Pain is a part of living. In some situations, you can choose to prevent it or correct it. But some kinds of pain are inevitable. When this kind of pain arises, you have the option of fighting it, which causes suffering, or you can develop acceptance of its presence. From a place of acceptance, healing and peace are possible, even if the pain itself doesn’t end.
“So pain isn’t a punishment for bad deeds. It just happens. And for humans, it’s an opportunity to grow. To be cleansed. We can prevent our own suffering by making peace with pain.”
And somehow everything clicked into place. I could see now that pain itself may not be within my control. Suffering, however, is something I can create — or banish by simply accepting that pain exists.
At this, all the fight in my body left. I knew I had encountered a truth. I felt peace settle deep within me, softening my heart and strengthening my spine.
Coming to peace with suffering so early in my journey, as I mentioned, turned out to have been a blessing. All kinds of unexpected pain appeared on my Camino: homesickness, stabbing pains in my arches, fear of being alone, an ear infection, a cough that turned out to be bronchitis.
As each of these new pains showed up, suffering was an option. I can’t say I was glad for all of them, but I didn’t fight them the way I might normally.
Especially the foot pain. At first I despaired at this surprising condition that I never experienced at home. I could hardly walk and considered giving up. But, like fear, pain doesn’t always mean stop. Sometimes it means, be open.
I was able to befriend the pain, and listen to it, and I eventually found a solution that relieved the pain. And in the process, I prevented most of my suffering.
So I’m grateful to that beautiful, brave cat for his presence on my Camino. I’m grateful for the lesson he gave me. I no longer have to argue with pain, but lean in and decide to be open to what it has to teach me.
I know I will forget this lesson and come back to it again and again, but it has completely changed how I see life. I hope it helps you too, dear reader.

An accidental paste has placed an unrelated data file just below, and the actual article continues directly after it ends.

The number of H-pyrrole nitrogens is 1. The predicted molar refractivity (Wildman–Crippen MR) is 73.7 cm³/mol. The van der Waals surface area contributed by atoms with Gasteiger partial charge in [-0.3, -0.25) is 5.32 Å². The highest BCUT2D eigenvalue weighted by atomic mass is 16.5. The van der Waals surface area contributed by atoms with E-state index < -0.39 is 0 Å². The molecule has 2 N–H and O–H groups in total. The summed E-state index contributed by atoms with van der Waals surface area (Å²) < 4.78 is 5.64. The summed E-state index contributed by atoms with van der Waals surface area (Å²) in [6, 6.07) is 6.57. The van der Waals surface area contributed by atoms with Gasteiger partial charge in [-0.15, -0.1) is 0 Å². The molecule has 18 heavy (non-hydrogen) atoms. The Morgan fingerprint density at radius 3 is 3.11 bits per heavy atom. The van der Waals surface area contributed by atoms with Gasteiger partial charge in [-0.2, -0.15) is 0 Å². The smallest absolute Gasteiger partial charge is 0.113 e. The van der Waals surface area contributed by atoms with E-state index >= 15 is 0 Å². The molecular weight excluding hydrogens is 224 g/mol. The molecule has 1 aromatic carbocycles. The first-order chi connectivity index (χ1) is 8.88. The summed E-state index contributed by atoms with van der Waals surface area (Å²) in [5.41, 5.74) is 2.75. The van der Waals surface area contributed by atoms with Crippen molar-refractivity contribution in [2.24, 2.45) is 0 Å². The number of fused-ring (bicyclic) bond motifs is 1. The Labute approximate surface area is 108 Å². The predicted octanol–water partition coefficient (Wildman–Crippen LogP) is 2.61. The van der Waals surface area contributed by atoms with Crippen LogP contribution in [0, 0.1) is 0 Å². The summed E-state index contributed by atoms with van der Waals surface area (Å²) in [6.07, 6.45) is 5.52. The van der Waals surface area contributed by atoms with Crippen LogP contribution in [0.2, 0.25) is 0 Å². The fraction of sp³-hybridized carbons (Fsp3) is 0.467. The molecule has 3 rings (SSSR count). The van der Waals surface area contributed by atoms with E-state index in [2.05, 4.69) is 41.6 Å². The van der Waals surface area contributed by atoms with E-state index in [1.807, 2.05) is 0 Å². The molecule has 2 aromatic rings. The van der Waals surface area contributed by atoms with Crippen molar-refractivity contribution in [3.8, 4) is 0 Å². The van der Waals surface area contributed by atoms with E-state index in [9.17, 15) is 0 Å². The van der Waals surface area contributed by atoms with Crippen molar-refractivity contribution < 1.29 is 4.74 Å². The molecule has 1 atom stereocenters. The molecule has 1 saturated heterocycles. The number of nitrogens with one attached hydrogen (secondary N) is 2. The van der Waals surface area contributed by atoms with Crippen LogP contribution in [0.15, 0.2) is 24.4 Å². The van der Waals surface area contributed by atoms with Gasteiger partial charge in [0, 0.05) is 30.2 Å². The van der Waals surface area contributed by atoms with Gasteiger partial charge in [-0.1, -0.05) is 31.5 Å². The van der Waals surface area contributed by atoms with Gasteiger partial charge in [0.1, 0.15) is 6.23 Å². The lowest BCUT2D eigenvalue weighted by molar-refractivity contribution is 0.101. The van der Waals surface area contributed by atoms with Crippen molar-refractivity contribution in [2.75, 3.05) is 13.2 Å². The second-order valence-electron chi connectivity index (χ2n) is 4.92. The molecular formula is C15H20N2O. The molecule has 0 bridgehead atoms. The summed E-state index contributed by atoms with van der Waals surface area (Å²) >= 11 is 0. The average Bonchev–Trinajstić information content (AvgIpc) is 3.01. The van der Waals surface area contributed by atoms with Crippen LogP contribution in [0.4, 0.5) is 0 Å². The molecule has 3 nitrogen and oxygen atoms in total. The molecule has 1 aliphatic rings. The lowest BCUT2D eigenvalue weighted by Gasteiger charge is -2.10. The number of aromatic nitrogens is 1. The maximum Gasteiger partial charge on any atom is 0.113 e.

(If this piece touches you, I invite your comments. It was hard and scary to write, but I really wanted to share the whole picture of my Camino, not just the sunny parts.)
6 thoughts on “The Cat (Day 1: Saint Jean to Valcarlos)”
There’s a cat out there with my name on it, a person out there who’s pain will infect me. I know of the wisdom you speak, to lean into the pain instead of denying it, cursing it. I intellectually accept this wisdom, and in due course, have felt its cold embrace. Few invite these transformative events. Your experience, beautifully crafted, resonates with why we say “yes” to it the next time…because of a need to grow and, perhaps even more so, the need to connect and employ compassion.
Thanks, Tim. ❤
This was beautifully written, Jen. I’m glad you shared it. It seems to have been a strong, essential learning for you. And to happen on your first day of walking? How marvelous. A Blessing.
I’m glad to know I share a name with your generous, kind and loving Aunt. ❤
Thanks, Mary Ellen. I’m glad you share a name with her too. I’ve thought so many times. Hugs to you.
Thank you for this. Beautiful writing. Pain and suffering are hard things to contend with. And our culture really turns away from them…we try to fix it instead of listening deeply. In my work, I have also felt as though we leave the one in pain and suffering alone when really we aren’t alone. We belong to each other. We are called to sit with the other in it…not fix it…not rationalize it…but allow it all to open us up. We do a disservice to the other and to ourselves when we keep walking. Over and over again, stories tell us to sit with the other and open ourselves up to that kind of suffering too….just some initial thoughts. Thank you soo much for sharing!
Thanks, Courtney. It makes me think of that poem by Oriah Mountain Dreamer, “I want to know if you can sit with pain, mine or your own, without turning to hide it, or fix it, or fade it.” Your point is a good one that it takes strength to be with our own pain, and others in pain.